Messenger RNA

31.10.2017 |

Episode #7 of the course The molecular building blocks of life by Dr. Bill Thomas


In previous lessons, we’ve looked at how nucleotides form the building blocks of DNA and provide the basis for the genetic code used by all life on Earth. We’ve also seen that genes are nothing more or less than the blueprints for building proteins, the molecular machines responsible for carrying out biological functions. In this lesson, we’ll explore the process of building a protein according to the genetic code. The key building block at each stage of this process is RNA, which can take multiple forms. Let’s begin with messenger RNA.


What’s the Difference between DNA and RNA?

Like DNA, RNA (short for ribonucleic acid) is made from a long chain of nucleotides; however, there are important differences in the nucleotides used. The carbohydrate used in RNA nucleotides (ribose) has one more oxygen than the carbohydrate used in DNA nucleotides (deoxyribose). Also, RNA uses a slightly different “alphabet” than DNA, replacing T (thymine) with U (uracil) in the genetic code. Another key difference between DNA and RNA is that RNA is usually made up of a single strand, while DNA is composed of two strands held together by mutual attraction. While DNA has only one function in the cell, its sister molecule RNA is extremely versatile and fills a number of vital roles. Messenger RNA, or mRNA, has one of these important roles.


Copying the Blueprint

The first step in building a protein to genetic specifications is to make an RNA copy of the gene. Using one strand of a DNA molecule as a template, an RNA molecule is assembled one nucleotide at a time (a process carried out by proteins) until all the information needed to make a protein has been copied. This copy is called a messenger RNA, or mRNA, because it carries the necessary information to the protein-making machinery of the cell. The process of copying a gene into mRNA is called transcription.


What’s Next?

In bacteria, a completed messenger RNA, or mRNA, is immediately ready to be used in protein production. In fact, the process of making a protein from an mRNA blueprint typically begins even before the process of assembling the mRNA molecule is complete. However, in more complex organisms such as animals, plants and fungi, or even some single-celled organisms like amoebae or algae, DNA is stored in a specialized compartment called the nucleus.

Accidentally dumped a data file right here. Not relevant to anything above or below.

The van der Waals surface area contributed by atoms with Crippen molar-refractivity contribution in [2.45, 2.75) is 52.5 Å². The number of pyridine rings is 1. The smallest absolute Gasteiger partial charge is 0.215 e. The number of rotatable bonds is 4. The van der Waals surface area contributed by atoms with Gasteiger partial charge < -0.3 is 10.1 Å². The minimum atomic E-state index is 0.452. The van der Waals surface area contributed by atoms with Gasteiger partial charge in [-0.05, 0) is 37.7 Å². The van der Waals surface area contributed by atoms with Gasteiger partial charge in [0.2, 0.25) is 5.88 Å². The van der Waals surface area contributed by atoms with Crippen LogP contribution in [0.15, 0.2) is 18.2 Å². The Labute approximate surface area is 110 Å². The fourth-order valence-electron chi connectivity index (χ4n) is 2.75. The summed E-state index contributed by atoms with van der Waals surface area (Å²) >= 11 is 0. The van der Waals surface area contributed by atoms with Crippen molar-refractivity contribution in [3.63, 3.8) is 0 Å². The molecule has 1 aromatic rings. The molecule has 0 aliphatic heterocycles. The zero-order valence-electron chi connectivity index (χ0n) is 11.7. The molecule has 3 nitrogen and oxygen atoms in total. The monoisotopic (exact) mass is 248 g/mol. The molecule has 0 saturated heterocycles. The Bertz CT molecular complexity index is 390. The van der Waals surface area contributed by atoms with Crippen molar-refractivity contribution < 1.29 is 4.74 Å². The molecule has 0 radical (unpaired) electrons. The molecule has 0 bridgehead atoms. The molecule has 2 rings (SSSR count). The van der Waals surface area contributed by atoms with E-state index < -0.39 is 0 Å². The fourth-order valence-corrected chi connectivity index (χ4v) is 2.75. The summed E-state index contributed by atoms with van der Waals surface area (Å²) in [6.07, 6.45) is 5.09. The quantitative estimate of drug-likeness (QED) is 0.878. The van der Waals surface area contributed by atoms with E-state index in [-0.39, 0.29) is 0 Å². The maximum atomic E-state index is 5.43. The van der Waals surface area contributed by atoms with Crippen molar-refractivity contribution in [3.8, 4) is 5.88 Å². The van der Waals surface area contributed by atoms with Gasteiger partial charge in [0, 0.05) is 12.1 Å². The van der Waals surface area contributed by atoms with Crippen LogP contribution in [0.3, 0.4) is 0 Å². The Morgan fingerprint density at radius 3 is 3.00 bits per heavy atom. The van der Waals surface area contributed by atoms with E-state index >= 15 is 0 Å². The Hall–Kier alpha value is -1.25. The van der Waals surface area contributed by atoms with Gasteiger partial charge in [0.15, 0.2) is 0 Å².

In these organisms, after a gene has been transcribed into messenger RNA, the mRNA molecule is packaged up in proteins responsible for protecting it and transporting it outside of the nucleus to the protein-making machinery of the cell, ribosome (which we’ll talk about in the next lesson). Strangely enough, some proteins must be transported back into the nucleus after they are made, as they perform important functions inside this compartment. Because this process seems rather complicated, it might be tempting to ask why it is necessary to copy a gene into mRNA before making a protein. Why not translate the genetic code directly from the DNA itself?


Why mRNA?

Because proteins are not assembled directly from genes, but rather from RNA copies of a gene, the amount of a protein produced in a cell can be adjusted according what the cell needs. If a particular protein is not needed in a cell at a particular time, messenger RNAs of that gene will not be transcribed.

On the other hand, when more of a protein is needed, many copies of the gene can be made, making it possible for more of the protein to be produced. An example of this type of gene regulation can be observed in bacteria that consume the sugar lactose. When lactose is scarce or when their preferred sugar, glucose, is available, the gene that codes for a lactose-digesting protein is not transcribed. However, when only lactose is available, many copies of the gene are transcribed so the protein can be produced in sufficient quantities.

Messenger RNA is not the only RNA molecule involved in protein production. In the next lesson, we will see that RNA is an important part of the protein-making machinery itself!


Recommended book

Atomic Evidence: Seeing the Molecular Basis of Life by David S. Goodsell


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